By Amanda Dunn
June 13, 2015
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For Mei Griffin, there have been two great benefits to turning 18. The first is the right to vote, which she hasn’t yet exercised but is looking forward to – she is especially keen to her say on marriage equality. The second was gaining her driver’s licence and, better still, having her own car.
Griffin is the youngest in her friendship group – the last to reach that golden age when all the restrictions of childhood fall away but the full responsibilities of adulthood can be kept at bay for a few more years.
“I feel like it was because everyone else had already turned 18 and I was still the one who was 17 and couldn’t go out anywhere, had to stay home and still was the kid of the group,” she says. “So when I turned 18 it was quite a relief.”
In many ways, Griffin is a young woman with the world at her feet. She grew up and still lives in Preston with her mum, dad and younger sister. Despite her protestations as a child, she was raised to be bilingual, fluent in her mother’s native Mandarin and particularly in the Shanghai dialect. She is in the middle of a gap year that will probably stretch to two, working a couple of jobs and earning as much money as she can to travel before she knuckles down to study paramedicine at the Australian Catholic University. She still lives at home and is acutely aware that at 18, she is straddling that line between adulthood and childhood; between being taken more seriously in the wider world, now that school is behind her, but still having dinner laid out on the table every night.
Her friend Michael Luxford feels that pushmi-pullyu of reaching adulthood too. As he explains it, being 18 is that strange, exciting halfway house where he can start to pursue a career – he is studying international relations at RMIT – but lives at home. He doesn’t know exactly what he wants to do with his life yet, he just knows that he wants to study and travel. He is optimistic about the future, and his role in it: “I can’t wait for what the future holds,” he says.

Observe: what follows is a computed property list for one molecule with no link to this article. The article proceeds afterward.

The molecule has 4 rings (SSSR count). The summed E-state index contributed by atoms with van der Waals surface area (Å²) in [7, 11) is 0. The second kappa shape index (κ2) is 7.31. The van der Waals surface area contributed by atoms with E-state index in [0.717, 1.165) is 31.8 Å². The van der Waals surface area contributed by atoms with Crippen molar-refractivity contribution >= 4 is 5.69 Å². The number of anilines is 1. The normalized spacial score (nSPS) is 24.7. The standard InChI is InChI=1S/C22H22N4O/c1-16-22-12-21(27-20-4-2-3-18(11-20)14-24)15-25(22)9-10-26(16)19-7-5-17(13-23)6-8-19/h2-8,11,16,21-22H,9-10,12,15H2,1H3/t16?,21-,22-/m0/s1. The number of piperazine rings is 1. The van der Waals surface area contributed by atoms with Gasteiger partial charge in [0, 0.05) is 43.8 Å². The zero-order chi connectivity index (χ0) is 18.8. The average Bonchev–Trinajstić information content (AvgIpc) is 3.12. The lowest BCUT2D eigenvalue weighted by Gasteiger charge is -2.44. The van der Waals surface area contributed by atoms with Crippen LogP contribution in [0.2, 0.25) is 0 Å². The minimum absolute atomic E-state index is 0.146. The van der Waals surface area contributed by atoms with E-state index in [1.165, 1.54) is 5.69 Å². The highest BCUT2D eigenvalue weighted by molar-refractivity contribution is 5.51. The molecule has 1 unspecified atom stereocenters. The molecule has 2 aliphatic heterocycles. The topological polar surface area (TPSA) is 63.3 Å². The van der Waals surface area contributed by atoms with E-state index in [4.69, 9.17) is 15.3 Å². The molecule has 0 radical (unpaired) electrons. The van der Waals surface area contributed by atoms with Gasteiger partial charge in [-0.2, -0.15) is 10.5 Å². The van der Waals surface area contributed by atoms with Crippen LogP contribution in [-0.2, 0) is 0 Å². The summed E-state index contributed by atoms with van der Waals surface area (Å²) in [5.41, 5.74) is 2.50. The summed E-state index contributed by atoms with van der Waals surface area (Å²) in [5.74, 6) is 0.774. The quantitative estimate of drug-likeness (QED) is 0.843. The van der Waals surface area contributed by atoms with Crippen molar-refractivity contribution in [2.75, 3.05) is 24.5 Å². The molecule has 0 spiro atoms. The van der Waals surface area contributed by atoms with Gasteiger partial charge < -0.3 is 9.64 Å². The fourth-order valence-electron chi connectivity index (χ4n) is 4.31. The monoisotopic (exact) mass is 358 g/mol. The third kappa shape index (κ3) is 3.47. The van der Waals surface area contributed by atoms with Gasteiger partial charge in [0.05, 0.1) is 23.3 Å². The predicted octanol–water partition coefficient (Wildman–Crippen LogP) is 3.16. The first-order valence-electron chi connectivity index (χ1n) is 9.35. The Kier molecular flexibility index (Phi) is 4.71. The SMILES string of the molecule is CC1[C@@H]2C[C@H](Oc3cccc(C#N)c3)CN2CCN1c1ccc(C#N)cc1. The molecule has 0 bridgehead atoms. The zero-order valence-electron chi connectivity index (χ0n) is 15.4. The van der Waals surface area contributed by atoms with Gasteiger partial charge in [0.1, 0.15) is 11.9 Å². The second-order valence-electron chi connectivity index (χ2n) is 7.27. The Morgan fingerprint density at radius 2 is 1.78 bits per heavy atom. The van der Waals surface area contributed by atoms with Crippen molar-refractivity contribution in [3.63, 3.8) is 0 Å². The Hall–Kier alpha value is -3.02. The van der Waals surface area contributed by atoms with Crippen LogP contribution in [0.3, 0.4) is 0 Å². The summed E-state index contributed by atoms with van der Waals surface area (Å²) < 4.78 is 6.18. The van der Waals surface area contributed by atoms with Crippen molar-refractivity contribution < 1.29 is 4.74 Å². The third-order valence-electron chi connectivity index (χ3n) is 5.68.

Luxford and Griffin are part of the next generation of young adults: at the older end of the so-called “generation Z”, they have grown up in a digitised world, as familiar with keyboards and screens as their parents were with vinyl and pen friends. They are coming of age at a time of mixed fortunes for young Australians: youth unemployment, at 13.5 per cent, is more than double the general unemployment rate of 6 per cent. Tertiary education is more sought-after and more expensive than ever before. Housing has become so expensive, in Sydney and Melbourne in particular, that many may be unlikely to realise the dream of home ownership. As social analyst Mark McCrindle points out, they are destined to be restless adults, changing jobs, even careers, and houses many times in their lives.